Sunday, 14 October 2007

7.04 -> Server

My Server is an assembly made up of individual components that had a high price/performance ration at the time of purchase. You can always get cheaper or better equipment if you wait but eventually you have to start. This is what I started with.

Installing the hardware

Right after the first boot we ran into several issues:
  • CPU frequency would only operate at 2,2 GHz
  • Memory access was half the frequency than what was advertised
Installed BIOS update that I downloaded from the EliteGroup website. This solved the issue of CPU speed. The documentation of the motherboard mentioned nothing about specific banks that you should install memory in, it turned out though that leaving a gap between two memory banks would provide the desired improvement in access time.

Intalling Ubuntu 7.04

Booting with the LiveCD did not work. Sometimes the CD would boot and perform as expected, but this was not reproducible.
  1. At first, after the initial loading dialog, the screen blanked. This could be resolved by selecting a display resolution using F4.
  2. Next, the boot process would continue providing the well known splash screen. After a short period the boot process terminated and dropped out into a recovery console (a special ash).
  3. Quick research on the kernel hompage did not help.
  4. I found an online copy of O'Reillys Kernel in the Nutshell. Two parameters -irqpoll and (the more resource saving) -irqfixup solved the problem of hangups during the boot process
Currently I boot the machine with -irqfixup as this performs significantly faster than -irqpoll (which polls all IRQs and rebuilds an IRQ table inside the kernel, irqfixup does this on the fly where needed).

LiveCD installation worked fine from there on.

As this was intended to be a server, a Gnome front end was not required. LiveCD does not allow to install the logical volume manager LVM or RAID functionality. So I reinstalled from the Alternate 64 bit CD.

Installing from the Alternative CD

With -irqfixup in place, installation went without interuption. Some issues that required consideration:
  • The LVM2 requires you to define physical volumes, volume groups and logical volumes. While the installation is straightforward it helped me to read through the RedHat LVM webpages to gain a better understanding and build confidence in the software (I later ran into problems that I cover in a separate blog entry). Another source of information is the LVM HowTos. Other than those two pages other web pages were mostly junk.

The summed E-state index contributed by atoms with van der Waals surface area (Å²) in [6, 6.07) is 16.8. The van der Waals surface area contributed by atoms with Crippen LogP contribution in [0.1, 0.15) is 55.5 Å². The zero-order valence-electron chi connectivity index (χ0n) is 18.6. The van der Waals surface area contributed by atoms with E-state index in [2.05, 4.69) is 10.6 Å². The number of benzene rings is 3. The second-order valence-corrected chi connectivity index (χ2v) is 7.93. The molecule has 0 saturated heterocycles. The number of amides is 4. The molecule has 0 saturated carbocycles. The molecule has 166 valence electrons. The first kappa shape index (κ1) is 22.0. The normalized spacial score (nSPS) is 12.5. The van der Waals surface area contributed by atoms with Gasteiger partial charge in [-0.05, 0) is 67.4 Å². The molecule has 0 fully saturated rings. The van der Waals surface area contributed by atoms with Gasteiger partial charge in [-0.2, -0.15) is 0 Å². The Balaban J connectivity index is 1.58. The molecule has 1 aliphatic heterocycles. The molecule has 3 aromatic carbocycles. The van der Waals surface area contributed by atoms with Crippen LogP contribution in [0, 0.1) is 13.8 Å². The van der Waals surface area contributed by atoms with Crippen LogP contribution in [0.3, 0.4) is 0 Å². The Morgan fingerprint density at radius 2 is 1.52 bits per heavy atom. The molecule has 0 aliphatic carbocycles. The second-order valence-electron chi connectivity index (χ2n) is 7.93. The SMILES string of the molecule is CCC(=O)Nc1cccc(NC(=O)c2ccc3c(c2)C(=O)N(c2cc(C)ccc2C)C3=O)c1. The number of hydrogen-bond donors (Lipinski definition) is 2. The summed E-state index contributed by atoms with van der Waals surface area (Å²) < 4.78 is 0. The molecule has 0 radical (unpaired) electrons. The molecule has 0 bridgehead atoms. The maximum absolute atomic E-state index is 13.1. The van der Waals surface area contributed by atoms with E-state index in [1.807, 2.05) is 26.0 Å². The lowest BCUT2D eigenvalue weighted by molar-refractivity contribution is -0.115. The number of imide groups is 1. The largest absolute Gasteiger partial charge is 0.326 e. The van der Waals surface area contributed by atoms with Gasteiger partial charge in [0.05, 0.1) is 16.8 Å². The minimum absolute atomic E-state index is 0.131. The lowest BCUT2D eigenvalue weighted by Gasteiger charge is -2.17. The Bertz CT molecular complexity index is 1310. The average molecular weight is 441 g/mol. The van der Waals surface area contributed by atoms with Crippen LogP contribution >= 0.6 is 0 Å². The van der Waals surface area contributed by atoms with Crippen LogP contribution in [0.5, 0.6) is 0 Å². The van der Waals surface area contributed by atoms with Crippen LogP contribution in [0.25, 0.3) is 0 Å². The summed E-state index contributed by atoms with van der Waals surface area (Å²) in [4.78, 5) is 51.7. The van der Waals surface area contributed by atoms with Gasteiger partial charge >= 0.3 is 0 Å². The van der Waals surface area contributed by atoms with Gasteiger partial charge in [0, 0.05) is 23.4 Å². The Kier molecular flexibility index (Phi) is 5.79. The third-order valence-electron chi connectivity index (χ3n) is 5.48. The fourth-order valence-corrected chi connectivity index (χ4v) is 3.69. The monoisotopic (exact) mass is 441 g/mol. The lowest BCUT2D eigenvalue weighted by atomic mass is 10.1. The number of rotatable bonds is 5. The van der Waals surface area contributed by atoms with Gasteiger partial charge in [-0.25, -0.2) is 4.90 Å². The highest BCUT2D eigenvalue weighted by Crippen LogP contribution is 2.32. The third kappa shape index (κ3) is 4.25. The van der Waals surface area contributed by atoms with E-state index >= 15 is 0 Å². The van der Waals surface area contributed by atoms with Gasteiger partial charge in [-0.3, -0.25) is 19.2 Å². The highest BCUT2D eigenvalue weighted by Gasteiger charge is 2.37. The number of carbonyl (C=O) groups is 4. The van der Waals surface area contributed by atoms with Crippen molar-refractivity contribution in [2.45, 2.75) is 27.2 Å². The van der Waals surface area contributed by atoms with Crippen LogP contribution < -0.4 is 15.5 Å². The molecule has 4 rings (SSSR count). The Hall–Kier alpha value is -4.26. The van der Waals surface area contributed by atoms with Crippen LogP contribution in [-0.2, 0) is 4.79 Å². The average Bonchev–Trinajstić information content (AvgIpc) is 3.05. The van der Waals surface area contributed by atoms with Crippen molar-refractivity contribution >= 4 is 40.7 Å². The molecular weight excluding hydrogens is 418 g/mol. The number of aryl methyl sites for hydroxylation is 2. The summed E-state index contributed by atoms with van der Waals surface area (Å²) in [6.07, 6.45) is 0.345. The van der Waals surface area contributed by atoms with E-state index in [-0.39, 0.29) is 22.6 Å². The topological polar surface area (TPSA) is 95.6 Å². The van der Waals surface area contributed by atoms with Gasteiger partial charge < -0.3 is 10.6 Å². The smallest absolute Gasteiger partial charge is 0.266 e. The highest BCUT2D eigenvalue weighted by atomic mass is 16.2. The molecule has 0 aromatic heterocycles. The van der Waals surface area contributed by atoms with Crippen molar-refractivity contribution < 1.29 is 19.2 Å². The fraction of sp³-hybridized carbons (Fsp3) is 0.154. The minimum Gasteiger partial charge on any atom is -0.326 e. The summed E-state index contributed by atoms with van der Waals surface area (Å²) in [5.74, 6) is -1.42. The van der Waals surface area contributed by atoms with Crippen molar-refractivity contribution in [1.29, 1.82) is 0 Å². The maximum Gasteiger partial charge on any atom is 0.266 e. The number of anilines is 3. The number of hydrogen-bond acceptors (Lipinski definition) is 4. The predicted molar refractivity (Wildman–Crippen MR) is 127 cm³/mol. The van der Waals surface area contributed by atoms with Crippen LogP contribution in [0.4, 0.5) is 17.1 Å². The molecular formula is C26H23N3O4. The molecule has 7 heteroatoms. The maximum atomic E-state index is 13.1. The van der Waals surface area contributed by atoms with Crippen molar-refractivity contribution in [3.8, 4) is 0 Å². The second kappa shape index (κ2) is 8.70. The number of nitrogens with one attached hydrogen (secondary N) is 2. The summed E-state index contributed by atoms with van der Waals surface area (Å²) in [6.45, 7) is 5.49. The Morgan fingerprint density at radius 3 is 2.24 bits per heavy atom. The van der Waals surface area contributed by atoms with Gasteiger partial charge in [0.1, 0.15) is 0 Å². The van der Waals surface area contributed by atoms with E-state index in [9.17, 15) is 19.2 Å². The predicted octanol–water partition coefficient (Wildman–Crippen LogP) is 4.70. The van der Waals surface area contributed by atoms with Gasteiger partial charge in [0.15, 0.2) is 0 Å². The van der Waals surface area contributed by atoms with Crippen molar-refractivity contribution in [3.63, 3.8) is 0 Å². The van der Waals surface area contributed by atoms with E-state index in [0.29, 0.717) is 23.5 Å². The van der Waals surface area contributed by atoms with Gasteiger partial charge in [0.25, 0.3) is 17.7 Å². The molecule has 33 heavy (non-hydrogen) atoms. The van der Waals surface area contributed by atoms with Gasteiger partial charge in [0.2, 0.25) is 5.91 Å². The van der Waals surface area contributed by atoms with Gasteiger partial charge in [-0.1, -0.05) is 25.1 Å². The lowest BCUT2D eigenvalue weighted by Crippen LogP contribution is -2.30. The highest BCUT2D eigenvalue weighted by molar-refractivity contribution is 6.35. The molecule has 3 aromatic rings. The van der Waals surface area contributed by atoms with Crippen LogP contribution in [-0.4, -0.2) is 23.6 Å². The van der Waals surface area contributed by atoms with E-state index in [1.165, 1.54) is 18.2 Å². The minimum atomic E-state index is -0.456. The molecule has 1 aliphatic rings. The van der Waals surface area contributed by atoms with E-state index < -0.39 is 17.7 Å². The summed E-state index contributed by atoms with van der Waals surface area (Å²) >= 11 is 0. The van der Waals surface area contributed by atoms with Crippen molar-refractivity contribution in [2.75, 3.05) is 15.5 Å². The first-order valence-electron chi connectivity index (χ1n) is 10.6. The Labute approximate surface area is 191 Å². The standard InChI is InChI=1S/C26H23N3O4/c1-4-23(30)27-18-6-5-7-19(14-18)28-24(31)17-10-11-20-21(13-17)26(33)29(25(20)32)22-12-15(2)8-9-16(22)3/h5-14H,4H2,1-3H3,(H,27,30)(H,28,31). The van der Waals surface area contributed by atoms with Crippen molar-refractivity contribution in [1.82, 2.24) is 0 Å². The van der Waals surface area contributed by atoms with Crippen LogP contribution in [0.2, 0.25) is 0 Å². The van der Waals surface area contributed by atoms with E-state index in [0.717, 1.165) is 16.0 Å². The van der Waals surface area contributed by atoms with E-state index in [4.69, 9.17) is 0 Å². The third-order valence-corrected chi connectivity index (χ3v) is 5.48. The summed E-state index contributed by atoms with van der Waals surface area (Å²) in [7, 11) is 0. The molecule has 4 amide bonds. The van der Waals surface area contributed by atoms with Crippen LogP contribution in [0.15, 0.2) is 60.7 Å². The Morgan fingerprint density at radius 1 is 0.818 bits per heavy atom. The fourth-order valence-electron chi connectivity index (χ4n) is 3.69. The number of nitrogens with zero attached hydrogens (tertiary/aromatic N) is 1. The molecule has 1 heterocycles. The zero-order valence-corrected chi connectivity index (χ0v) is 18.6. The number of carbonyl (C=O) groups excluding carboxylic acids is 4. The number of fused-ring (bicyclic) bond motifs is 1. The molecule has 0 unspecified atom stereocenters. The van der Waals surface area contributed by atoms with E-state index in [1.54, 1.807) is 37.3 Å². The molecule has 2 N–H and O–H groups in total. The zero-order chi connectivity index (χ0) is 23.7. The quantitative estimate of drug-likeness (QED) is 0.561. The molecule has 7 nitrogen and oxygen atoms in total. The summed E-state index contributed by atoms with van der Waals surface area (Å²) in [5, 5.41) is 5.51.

• Ubuntus native webbased administration tool was too limiting. Only a few services were supported. I installed webmin instead. Webmin comes as a Debian package and a clear concise installation script. It supports a full range of services (including a nice LVM administration).
After the basic installation I added servers as required:
  • File services, I installed Samba. Configuration was straight forward. Adjusting security required a bit of fiddling as the modifications recommended on the Ubuntu wiki page were simply not correct. I followed the original Samba documentation and got usable results.
  • Print service, I installed a HP 4500DN on the server. The printer driver that comes with the Alternative CD is different from the one that comes installed from the LiveCD. It allows for duplex printing, 3 Trays and even PCL works fine. I copied the PDD file to all workstations and get better results and faster print times.
  • DHCP server installed fine. Defining scopes was straightforward, help from the ICS homepage was available and useful.
  • DNS server required some tweaking. I use the DNS server internally and also service several domains externally. Not so straight forward was the adjustment to allow dynamic DNS updates only internally. I will cover this in a separate blog entry.
  • OpenSSH requires not separate configuration
  • VMWare Server and web administration will be covered in a separate blog entry.
The server runs stable. LVM survived some tweaking and several power outages. Just as expected.

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